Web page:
New Martin Art Gallery Exhibits: Faculty Work, Quarantine CollectionsA group exhibition of faculty work and the exhibition 'Artists Quarantine With Their Art Collections' open Wednesday, November 17, along with a public reception.
Tuesday, November 16, 2021 11:27 AM
'The Devil is in the Detail' by Assistant Professor of Sculpture Frederick Wright Jones
For the first time in nearly a decade, the Martin Art Gallery at Muhlenberg College is hosting a group exhibition of faculty work.
Works by the College’s teaching artists and researchers in painting, printmaking, sculpture, photography and other media will be on display in the Gallery November 17–January 29, 2022. Examples of their work will be shown alongside information about their teaching philosophies and the personal motivations behind their creative work.
This expansive show will feature works by full Art and Art History faculty members Raymond Barnes, professor of painting; Greta Bergstresser, adjunct professor of photography, whose print North Bangor Slate Quarry is pictured; Les Fletcher, adjunct professor of drawing; David Haas, adjunct professor of analog photography; Carol Heft, adjunct professor of drawing; Margo Hobbs, professor of art and department chair; Kim Hoeckele, assistant professor of photography; Frederick Wright Jones, assistant professor of art and sculpture; Dawn Kramlich, adjunct professor of sculpture; Emily Orzech, associate professor of printmaking; Yangbin Park, adjunct professor of printmaking; Elena FitzPatrick Sifford, assistant professor of art history and Kevin Tuttle, senior lecturer of drawing and sculpture.
The show will open with a public reception Wednesday, November 17, from 6–7:30 p.m. Masks are required of all attendees.
In addition, the Gallery will play host to the exhibition Artists Quarantine With Their Art Collections, guest curated by Stephen Maine, in the Galleria Exhibition Space November 17– February 6, 2022.
The show will open with a public reception Wednesday, November 17, from 6–7:30 p.m. Masks are required of all attendees. In addition, on February 3, 2022, the Gallery will host a panel discussion with some of the lending artists, moderated by Maine.
Artists Quarantine With Their Art Collections began as a series of articles Stephen organized and edited for the arts journal Hyperallergic. The project looks at the ways global cataclysm can reshape meaning in artworks that predate it, and how the experience of a specific collective hardship can influence the significance we extract from (or project onto) artworks—even those we thought we knew well. During the height of the COVID-19 pandemic and subsequent lockdowns, Maine asked his fellow artists: In the context of rampant disease, do you look at your personal collection differently now, and which works in particular? Is there one that especially resonates with you at this weird, frightening moment? And does it take on new meaning? The premise is that secluded at home, many people would come face to face with work they’d looked at countless times, but the extraordinary circumstances of a global pandemic might prompt the involuntary creation of new meaning. What we see depends in part on when, in the course of events, we do the looking, because an artwork’s significance, while often largely subjective, is also flexible—capable of shifting to meet the present moment.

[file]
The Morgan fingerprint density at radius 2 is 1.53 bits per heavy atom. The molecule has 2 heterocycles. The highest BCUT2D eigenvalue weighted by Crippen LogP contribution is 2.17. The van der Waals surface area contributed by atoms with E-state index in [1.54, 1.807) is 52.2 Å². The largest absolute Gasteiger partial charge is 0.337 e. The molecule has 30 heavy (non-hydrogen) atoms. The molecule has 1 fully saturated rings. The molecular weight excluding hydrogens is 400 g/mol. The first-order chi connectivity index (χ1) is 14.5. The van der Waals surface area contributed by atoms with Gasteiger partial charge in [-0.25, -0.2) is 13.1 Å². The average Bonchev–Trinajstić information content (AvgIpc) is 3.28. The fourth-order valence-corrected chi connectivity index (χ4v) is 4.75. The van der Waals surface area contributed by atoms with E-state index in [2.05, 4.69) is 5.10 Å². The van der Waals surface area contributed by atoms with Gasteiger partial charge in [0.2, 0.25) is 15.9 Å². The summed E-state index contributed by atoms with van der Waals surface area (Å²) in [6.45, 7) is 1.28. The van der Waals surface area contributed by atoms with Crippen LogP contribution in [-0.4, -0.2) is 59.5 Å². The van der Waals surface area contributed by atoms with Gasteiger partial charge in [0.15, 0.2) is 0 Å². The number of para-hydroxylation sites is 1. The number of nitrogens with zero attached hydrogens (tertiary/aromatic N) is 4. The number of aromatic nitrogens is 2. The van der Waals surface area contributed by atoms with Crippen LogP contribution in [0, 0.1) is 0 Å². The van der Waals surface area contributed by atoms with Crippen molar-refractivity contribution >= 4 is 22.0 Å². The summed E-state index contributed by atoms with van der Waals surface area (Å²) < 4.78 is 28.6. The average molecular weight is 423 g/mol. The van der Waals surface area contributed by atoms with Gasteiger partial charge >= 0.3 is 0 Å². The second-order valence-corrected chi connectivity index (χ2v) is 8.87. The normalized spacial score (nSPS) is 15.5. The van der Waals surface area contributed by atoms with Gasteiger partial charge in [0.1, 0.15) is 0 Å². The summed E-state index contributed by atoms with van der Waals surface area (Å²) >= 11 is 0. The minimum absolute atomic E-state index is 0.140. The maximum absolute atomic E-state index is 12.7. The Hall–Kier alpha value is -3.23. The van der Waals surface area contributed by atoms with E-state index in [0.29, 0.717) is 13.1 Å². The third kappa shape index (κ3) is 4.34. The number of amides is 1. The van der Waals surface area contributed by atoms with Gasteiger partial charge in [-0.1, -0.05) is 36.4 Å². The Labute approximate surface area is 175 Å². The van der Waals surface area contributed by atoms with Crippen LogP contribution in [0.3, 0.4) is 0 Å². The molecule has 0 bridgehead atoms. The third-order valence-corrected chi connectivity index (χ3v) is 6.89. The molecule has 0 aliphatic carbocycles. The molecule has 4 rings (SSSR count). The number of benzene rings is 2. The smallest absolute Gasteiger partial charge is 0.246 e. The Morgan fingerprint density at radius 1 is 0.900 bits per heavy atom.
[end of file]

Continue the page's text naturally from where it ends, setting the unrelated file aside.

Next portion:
The responses were assembled and published in biweekly installments in Hyperallergic beginning in May 2020, and continuing for the next year. Using the Artists Quarantine With Their Art Collections articles as a point of departure, Stephen has selected a group of works and paired them with the writings from their artist-owners, allowing gallery visitors to see firsthand the works described in his online project. Thanks to the generous lenders, this unique show will allow the public to engage with deeply personal possessions. Artists are typically thought of as object-makers, and in this unique exhibition, we are allowed into the personal spaces of artists, to see what works inspire or move them, and to learn a little bit about the works they found solace in, during what was truly a dark time for not only artists in the US, but across the world.
Artists lending works from their personal collections include Gina Beavers, Power Boothe, Dan Devening, Mark Joshua Epstein, Steve Greene, Jodi Hays, Carl E. Hazlewood, Lauren Henkin, Mary Jones, Christopher Kuhn, Elisa Lendvay, Judith Linhares, Helen O’Leary, Courtney Puckett, Vincent Ramos, Archie Rand, Howard Schwartzberg, Letha Wilson and Antonius Wiriadjaja.
The Martin Art Gallery is located in the Philip Johnson-designed Baker Center for the Arts on the Muhlenberg College campus at 2400 Chew Street, Allentown PA 18104. The Martin Art Gallery is open Tuesday through Saturday, noon–8 p.m., and the Gallery's Galleria Space is open every day, 9 a.m.–11 p.m.
All exhibitions and programming are free and open to the public. For further information, please contact the Gallery Director Paul M. Nicholson at firstname.lastname@example.org or 484-664-3467.
Sailboat image, courtesy Paul M. Nicholson